Mitigating the Effects of Double Grounded Neutral
Double Grounded Neutral
Double Grounded Neutral (DGN) presents two serious issues for RCDs and user safety. The first is a shift in sensitivity, desensitising the RCD and the second is blinding of the RCD. Both scenarios can result in reduced safety for users.
TN type installations are the most likely scenario for Double Grounded Neutral problems. In a TN Type installation there is a live, neutral and protective earth wires distributed throughout the installation and travel through each socket outlet.
The neutral wire is connected to ground at the origin of the installation which is referred to as a grounded neutral. This is perfectly normal and ensures that the neutral wire is always at ground potential and cannot present a shock risk. A shock risk can only arise from the live wire that has a typical voltage of 230 volts with respect to ground.
Double Grounded Neutral problems occur on the RCD when the neutral conductor is grounded for a second time. The live and neutral wires pass through the current transformer in the RCD and if that neutral conductor is grounded for a second time after the CT we suddenly have a DGN condition. We now have a ground connection on the supply side of the RCD and another ground connection on the load side of the RCD. These two connections form a loop where the neutral wire passes through the RCD with a grounding on the load side down to ground. The ground return path provides the second part of that loop and travels back to the original grounding of the neutral. This loop has two effects on the RCD. It can act as a load on the RCD, shifting its trip point upwards substantially depending on the impedance or resistance of the loop. The second potential effect is blinding of the RCD. Under a ground fault condition a current will flow back through the second neutral grounding and through the neutral loop. In this case the RCD is unable to see the full fault current. It can only identify a portion of the fault current and depending on the portion that is identified it may not be sufficient to be recognised as a fault by the RCD. As a result, it will not trip.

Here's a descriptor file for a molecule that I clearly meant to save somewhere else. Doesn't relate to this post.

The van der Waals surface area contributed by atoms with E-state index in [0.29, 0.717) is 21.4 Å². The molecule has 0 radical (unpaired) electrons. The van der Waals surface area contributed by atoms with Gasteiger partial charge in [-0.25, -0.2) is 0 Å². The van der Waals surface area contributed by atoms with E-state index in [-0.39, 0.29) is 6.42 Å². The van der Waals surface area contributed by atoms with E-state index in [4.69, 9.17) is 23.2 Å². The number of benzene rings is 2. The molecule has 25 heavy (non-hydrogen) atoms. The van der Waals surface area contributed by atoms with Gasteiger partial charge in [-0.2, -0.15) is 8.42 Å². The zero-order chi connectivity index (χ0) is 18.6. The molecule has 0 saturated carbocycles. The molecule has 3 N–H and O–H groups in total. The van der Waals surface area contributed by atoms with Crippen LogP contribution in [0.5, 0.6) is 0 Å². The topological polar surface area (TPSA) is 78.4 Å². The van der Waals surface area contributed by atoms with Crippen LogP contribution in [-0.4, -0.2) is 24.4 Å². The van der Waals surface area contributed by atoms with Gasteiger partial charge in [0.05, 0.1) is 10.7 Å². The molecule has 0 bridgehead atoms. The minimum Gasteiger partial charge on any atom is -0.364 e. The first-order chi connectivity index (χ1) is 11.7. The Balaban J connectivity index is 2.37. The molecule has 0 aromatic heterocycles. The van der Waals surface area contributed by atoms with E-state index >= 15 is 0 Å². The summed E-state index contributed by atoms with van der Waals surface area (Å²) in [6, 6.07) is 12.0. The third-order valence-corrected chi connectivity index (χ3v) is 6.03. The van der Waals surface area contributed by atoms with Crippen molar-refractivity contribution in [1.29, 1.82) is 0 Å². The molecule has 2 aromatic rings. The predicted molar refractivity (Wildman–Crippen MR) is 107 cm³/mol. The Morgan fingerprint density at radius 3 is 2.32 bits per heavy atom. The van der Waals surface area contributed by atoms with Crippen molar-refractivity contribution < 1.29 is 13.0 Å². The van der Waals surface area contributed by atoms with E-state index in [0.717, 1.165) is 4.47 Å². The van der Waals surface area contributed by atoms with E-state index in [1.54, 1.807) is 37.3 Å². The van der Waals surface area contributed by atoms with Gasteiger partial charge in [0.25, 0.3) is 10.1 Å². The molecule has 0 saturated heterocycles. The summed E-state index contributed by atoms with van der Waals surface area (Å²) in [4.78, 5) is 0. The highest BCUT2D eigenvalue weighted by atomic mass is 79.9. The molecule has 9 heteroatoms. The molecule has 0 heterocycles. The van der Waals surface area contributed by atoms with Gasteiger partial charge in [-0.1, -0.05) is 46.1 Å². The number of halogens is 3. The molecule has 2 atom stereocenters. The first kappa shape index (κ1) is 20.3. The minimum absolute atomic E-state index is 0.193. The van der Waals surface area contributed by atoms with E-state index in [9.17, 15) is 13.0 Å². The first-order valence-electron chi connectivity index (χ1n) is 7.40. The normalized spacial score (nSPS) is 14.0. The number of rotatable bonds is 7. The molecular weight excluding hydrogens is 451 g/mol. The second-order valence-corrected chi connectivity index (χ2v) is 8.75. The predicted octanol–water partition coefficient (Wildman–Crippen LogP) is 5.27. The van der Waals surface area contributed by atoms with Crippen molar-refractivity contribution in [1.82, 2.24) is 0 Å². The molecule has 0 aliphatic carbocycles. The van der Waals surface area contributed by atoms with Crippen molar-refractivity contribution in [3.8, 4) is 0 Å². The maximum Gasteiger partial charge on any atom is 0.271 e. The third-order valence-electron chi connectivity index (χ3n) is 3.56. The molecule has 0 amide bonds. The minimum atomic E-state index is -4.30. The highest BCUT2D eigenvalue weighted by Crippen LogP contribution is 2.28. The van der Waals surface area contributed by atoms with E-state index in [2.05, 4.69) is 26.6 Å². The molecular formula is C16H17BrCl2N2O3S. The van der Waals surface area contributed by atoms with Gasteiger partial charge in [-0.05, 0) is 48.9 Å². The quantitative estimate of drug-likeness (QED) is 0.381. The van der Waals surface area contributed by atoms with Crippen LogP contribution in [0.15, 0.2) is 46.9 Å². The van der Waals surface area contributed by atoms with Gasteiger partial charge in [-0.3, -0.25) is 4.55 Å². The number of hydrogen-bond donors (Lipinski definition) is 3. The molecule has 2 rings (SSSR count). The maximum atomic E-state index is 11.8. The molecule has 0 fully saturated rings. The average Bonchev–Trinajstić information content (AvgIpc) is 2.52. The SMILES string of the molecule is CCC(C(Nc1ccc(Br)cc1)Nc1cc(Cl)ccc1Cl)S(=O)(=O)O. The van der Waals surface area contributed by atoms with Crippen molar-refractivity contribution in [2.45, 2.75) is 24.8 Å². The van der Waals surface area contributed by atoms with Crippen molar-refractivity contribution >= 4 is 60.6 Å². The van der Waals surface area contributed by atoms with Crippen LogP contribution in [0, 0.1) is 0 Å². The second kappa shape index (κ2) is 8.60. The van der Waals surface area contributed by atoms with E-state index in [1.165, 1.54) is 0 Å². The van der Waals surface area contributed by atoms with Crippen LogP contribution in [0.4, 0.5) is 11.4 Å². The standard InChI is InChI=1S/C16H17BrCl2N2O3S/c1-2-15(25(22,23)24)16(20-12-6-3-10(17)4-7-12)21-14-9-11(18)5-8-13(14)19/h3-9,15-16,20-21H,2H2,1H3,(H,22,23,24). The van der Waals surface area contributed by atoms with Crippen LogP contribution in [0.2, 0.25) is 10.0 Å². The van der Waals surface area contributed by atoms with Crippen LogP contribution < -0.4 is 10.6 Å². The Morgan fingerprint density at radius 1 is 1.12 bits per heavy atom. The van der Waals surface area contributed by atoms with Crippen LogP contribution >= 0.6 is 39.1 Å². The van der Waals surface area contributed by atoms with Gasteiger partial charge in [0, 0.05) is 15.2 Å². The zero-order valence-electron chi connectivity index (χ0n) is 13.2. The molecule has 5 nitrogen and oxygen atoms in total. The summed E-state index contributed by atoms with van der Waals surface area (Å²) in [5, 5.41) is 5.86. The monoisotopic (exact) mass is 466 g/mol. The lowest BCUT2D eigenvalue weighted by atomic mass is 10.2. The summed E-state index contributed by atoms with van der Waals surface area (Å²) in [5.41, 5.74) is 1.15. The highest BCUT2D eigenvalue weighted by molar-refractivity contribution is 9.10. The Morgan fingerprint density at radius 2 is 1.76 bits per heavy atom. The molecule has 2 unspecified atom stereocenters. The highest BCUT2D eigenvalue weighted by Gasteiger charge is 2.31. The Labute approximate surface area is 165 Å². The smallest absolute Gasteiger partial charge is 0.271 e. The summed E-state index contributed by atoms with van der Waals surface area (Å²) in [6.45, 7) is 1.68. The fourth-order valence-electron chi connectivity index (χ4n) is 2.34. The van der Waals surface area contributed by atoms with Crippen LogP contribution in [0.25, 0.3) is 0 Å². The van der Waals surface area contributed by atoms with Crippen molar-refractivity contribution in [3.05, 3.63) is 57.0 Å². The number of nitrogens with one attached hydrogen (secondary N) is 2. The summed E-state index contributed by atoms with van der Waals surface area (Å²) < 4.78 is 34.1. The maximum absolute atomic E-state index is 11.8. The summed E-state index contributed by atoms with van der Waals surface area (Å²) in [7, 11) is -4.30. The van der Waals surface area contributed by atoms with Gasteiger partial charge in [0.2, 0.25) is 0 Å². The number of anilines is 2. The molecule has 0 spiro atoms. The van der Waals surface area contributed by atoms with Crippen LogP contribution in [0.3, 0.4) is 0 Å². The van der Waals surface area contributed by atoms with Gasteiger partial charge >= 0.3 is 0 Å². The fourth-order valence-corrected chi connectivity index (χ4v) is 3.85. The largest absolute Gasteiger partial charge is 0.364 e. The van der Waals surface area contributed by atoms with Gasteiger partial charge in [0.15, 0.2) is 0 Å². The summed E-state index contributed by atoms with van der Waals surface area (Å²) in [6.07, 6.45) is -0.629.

In the United States, Canada and Mexico, Double Grounded Neutral faults are considered to be totally unacceptable due to the increased level of risk this condition can pose. The RCD is compromised and so cannot provide protection. As a result, there is a requirement in these countries to detect such faults. Manufacturers are required to develop solutions that ensure that the RCD will detect the DGN fault condition and trip, effectively putting the RCD out of use until the DGN condition has been rectified.
The STEOL feature offered by Western Automation ensures that the DGN condition is detected and the RCD is put out of use rather than have protection compromised by this condition.